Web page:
January 7, 2019

Help employees understand health coverage

One of the biggest challenges employers face is providing comprehensive yet affordable insurance benefits for employees. Health insurance premiums are often one of the biggest line items in an employer's annual budget. Providing a robust benefit package can help attract and retain a talented and skilled workforce.

The success of a compensation-and-benefits strategy relies upon the success of the organization's communication strategy. So it may be surprising only 35 percent of employers have comprehensive employee communication strategy. This, coupled with a health insurance literacy rate of about 10 percent, makes it challenging for employees to select the coverage best fit for them. Open enrollment mailings might end up in the recycling bin. Let me raise my hand right now, as I am guilty of this too. While I have worked in this industry for more than 20 years, when my husband's employer sends something related to health insurance, it ends up in a pile with grocery store fliers.

If understanding health insurance requires sitting down and sifting through a 50-page booklet or spending an hour comparing benefits, most employees just aren't going to do it. Employers should make plan information readily available and easily searchable on the company website or intranet. Visual tools such as charts and graphics can be effective. Well-being initiatives with incentives can engage employees and provide the opportunity to focus on the benefits. Don't underestimate the power of a lunch and learn. If you feed them, they will come.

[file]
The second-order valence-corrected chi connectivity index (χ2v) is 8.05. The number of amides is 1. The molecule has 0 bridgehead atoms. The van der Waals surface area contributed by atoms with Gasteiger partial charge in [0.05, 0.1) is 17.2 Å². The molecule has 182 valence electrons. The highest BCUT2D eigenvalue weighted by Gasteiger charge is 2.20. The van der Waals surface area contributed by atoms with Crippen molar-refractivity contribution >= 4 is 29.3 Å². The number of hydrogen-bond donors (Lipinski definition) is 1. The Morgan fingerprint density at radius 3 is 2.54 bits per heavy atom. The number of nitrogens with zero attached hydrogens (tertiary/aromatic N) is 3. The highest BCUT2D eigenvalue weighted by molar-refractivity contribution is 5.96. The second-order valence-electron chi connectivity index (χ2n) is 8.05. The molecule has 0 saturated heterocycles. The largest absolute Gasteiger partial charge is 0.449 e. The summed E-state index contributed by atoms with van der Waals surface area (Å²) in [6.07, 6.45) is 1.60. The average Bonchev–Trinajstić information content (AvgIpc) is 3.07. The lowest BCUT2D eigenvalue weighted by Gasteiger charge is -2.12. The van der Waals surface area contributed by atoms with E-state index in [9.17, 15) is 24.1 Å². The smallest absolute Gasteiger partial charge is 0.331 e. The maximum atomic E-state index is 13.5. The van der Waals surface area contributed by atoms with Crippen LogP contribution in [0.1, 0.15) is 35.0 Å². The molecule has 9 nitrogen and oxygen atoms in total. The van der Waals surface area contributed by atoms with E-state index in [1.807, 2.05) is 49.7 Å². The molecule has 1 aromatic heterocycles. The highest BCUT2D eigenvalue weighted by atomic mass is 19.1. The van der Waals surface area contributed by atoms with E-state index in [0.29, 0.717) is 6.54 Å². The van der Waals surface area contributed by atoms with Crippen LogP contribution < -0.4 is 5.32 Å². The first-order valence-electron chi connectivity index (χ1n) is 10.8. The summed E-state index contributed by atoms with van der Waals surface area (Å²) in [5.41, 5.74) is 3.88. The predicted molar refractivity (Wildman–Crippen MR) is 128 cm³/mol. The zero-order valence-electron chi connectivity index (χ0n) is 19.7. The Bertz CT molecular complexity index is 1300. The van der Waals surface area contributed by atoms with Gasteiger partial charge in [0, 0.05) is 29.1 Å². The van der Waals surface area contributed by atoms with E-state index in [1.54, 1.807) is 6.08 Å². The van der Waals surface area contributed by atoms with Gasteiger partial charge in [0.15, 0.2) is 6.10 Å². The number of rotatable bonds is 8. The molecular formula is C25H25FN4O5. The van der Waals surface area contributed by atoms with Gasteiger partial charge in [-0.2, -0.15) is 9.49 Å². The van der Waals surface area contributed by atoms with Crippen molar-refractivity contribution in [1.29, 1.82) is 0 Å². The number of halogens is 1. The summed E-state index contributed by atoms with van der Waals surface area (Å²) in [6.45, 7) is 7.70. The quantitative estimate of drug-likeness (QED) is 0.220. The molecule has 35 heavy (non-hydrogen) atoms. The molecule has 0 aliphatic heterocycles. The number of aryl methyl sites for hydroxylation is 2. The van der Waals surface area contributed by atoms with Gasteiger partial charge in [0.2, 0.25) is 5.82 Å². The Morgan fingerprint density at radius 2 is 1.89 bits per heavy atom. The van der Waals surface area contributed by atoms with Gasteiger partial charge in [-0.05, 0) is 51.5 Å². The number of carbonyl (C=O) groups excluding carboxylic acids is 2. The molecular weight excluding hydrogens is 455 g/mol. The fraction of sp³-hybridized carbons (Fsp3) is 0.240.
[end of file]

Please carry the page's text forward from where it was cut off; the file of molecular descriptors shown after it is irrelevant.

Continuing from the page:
Breaking down communication silos yields effective messaging; using different communication channels ensures messages reach the widest possible audience. Listening to employees – and taking a fresh look at who they are – is a first step towards crafting the right messaging.

The top desired communication outcome is employees understanding and how to use benefits. Successful implementation of benefit changes occurs when deployment of educational tools precedes and then accompanies rollout. Helping employees select benefits and appropriate medical coverage during enrollment is a particularly worthy strategic investment, as it helps lead to better employee physical, emotional and financial wellbeing.

The second-most important communication outcome for companies is for employees to understand the total value of their compensation and benefits. Yet, just 25 percent of employers provide a total compensation statement to employees.

Faced with a constant battle against rising benefit costs and innumerable pressures on performance, employers can make major gains on both fronts through a data-driven, sophisticated approach to benefits. But few are taking advantage of this opportunity: Half of companies still manage benefits on a year-to-year basis, although doing so limits an employer's ability to harness information for long-term planning.

Shifting employee demographics requires employers to reexamine traditional benefit plan designs, and, in turn, develop holistic communication strategies. Equipped with insights and data, employers can offer benefits to provide a sustainable competitive advantage to attract and retain the next generation of workers.

Kate Sharry is the area vice president, based out of Auburn, for Gallagher Benefits Services. Reach her at ksharry@gbs-consult.com.


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